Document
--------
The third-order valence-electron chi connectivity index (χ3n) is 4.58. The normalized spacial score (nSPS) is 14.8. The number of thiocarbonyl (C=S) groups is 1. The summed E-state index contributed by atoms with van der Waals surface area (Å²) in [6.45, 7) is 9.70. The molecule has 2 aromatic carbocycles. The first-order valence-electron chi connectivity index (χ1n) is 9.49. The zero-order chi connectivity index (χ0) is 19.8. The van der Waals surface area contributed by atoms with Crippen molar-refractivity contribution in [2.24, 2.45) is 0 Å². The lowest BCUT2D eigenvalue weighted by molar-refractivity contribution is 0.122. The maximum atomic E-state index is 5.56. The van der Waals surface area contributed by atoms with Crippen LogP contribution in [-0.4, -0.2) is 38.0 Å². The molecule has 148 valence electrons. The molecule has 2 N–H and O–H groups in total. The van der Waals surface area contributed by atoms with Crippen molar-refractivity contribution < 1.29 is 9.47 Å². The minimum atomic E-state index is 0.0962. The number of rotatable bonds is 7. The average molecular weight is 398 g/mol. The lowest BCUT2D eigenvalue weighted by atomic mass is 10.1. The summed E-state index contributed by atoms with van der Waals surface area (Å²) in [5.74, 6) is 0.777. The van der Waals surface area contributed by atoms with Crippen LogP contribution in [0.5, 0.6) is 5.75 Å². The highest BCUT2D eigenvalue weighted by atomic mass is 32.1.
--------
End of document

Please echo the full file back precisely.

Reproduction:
The third-order valence-electron chi connectivity index (χ3n) is 4.58. The normalized spacial score (nSPS) is 14.8. The number of thiocarbonyl (C=S) groups is 1. The summed E-state index contributed by atoms with van der Waals surface area (Å²) in [6.45, 7) is 9.70. The molecule has 2 aromatic carbocycles. The first-order valence-electron chi connectivity index (χ1n) is 9.49. The zero-order chi connectivity index (χ0) is 19.8. The van der Waals surface area contributed by atoms with Crippen molar-refractivity contribution in [2.24, 2.45) is 0 Å². The lowest BCUT2D eigenvalue weighted by molar-refractivity contribution is 0.122. The maximum atomic E-state index is 5.56. The van der Waals surface area contributed by atoms with Crippen LogP contribution in [-0.4, -0.2) is 38.0 Å². The molecule has 148 valence electrons. The molecule has 2 N–H and O–H groups in total. The van der Waals surface area contributed by atoms with Crippen molar-refractivity contribution < 1.29 is 9.47 Å². The minimum atomic E-state index is 0.0962. The number of rotatable bonds is 7. The average molecular weight is 398 g/mol. The lowest BCUT2D eigenvalue weighted by atomic mass is 10.1. The summed E-state index contributed by atoms with van der Waals surface area (Å²) in [5.74, 6) is 0.777. The van der Waals surface area contributed by atoms with Crippen LogP contribution in [0.5, 0.6) is 5.75 Å². The highest BCUT2D eigenvalue weighted by atomic mass is 32.1.